As a teenager, he was spotted by Steven Spielberg when the director watched a video he’d made at a friend’s bat mitzvah. “It was a very silly, goofy comedy short that I’d made with a friend of mine—we used to just make these really ridiculous videos together, just us sitting around filming each other doing stupid things and laughing,” he smiled.

“We showed it to our parents and they said, ‘You look like a moron, don’t let anybody see this,’ and we showed it anyway. At the time I was also writing very serious short films and making them in middle school. Those didn’t get me anywhere. But this one did!”

Then Ehrenreich’s mom got a call from DreamWorks. Ehrenreich went in for a meeting with Spielberg and his head of casting, got an agent, and started figuring out how to jumpstart a bona fide acting career. A few years later—after a few TV guest spots—he landed the Coppola film Tetro, starring opposite Vincent Gallo. Coppola also put him in Twixt, and within a few years he was cast in Richard LaGravanese’s Beautiful Creatures, Park Chan-wook’s Stoker, and Woody Allen’s Blue Jasmine. Earlier this year he stood out in the Coen Brothers’ Hail Caesar as the terminally twangy Hobie Doyle, stealing every scene he had.

The Spielberg endorsement helped carry his confidence through the first few bruising years of endless auditions and rejections, he laughed. But the roles he did land helped propel him on a path toward his biggest coup to date: playing a young Han Solo in Disney’s untitled, top-secret 2018 standalone prequel movie, directed by Phil Lord and Chris Miller.

The spotlight that will come with the highest profile role he’ll likely ever play hasn’t overwhelmed his life just yet, Ehrenreich says. He’s been sworn to secrecy, obviously, and is getting pretty good at deflecting the curious press. “I’m playing Han Solo,” he exclaimed. “I can tell you that!”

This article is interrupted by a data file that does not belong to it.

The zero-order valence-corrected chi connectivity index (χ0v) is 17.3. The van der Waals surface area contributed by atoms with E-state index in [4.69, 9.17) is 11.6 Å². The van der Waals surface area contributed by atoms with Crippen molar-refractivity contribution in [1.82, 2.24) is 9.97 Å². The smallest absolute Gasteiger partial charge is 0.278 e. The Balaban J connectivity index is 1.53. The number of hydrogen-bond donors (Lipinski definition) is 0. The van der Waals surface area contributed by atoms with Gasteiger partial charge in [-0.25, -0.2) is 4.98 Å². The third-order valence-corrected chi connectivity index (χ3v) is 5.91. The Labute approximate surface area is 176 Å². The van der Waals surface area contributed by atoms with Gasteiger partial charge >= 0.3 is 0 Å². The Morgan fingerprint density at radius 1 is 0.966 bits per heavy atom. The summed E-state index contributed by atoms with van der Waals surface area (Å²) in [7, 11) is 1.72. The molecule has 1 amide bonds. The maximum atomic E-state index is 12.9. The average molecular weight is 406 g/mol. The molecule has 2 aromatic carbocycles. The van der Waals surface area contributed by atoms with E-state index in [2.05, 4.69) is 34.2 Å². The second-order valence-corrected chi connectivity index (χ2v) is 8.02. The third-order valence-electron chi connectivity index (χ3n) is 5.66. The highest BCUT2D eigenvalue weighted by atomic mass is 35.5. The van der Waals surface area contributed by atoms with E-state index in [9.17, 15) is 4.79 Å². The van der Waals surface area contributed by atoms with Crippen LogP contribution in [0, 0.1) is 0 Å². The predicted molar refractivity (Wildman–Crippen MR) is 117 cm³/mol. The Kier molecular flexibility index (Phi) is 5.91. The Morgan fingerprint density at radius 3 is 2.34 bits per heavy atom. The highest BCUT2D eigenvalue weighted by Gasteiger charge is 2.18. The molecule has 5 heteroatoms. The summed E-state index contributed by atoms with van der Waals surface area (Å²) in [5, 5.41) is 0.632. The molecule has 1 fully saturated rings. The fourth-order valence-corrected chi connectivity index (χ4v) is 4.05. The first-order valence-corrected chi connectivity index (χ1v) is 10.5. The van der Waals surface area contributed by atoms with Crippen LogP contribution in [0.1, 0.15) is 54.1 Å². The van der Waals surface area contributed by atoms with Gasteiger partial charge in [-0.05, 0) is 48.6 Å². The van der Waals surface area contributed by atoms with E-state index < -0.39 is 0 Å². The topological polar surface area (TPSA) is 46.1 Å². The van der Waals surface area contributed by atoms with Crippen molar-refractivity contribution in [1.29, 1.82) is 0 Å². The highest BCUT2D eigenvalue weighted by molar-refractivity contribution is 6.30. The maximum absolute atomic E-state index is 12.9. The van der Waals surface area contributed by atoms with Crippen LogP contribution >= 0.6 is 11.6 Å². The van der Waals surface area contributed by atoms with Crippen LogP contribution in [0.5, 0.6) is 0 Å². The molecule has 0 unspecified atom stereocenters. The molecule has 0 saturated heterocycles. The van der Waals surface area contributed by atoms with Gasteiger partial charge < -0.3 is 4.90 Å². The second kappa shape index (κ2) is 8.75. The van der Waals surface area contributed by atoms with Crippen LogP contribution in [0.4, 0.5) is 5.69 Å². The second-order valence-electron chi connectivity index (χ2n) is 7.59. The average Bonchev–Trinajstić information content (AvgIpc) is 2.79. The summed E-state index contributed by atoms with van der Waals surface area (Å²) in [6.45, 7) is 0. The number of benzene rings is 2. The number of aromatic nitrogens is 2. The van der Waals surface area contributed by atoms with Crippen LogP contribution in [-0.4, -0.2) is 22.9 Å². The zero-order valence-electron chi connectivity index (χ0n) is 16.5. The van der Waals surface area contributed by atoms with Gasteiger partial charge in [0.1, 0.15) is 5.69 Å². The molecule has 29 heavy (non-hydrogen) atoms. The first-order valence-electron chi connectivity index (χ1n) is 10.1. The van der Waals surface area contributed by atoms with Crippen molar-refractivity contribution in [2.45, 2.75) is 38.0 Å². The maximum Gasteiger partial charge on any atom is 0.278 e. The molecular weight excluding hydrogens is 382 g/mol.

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But as a kid coming up between the trilogies, which version of Han Solo did he grow up with: the Han that shot first, or the one who, as of 1997, would never?

He burst out laughing, horrified at the conundrum. “Oh God. I don’t have a good answer for that! I don’t have a good way of deflecting that! I don’t remember. So if I grew up with that, then… yeah.” He deflected by changing the subject back to movies, recommending a favorite podcast of his: You Must Remember This, film expert Karina Longworth’s remarkably deep and tantalizing series on old Hollywood and its players.

Ehrenreich explained how he got his name when his parents went to see Field of Dreams, directed by Phil Alden Robinson, with him in the womb and took to the name. He recalled growing up on Turner Classic Movies, hitting Santa Monica’s Aero Theater with his friends in high school to watch the classics.

He’s the rare rising hot Hollywood actor who can name every single repertory cinema in Los Angeles. Maybe movies were always in his DNA. He certainly realizes, with the addition of Beatty’s first film as a director in 14 years, how unusually high his auteur-to-filmography ratio is for an actor of his age.

“I think it’s a weird amount,” he marveled. “I find it remarkable. It’s surreal for me that I’ve gotten to work with so many people who are not only great filmmakers but whose films have had such a direct effect on me. I feel like Francis Ford Coppola’s movies and Woody Allen and the Coen brothers, and now Warren—these are filmmakers whose films I loved so much growing up. I feel really grateful and lucky that I had the opportunity to get to be a small part of their legacy of work.”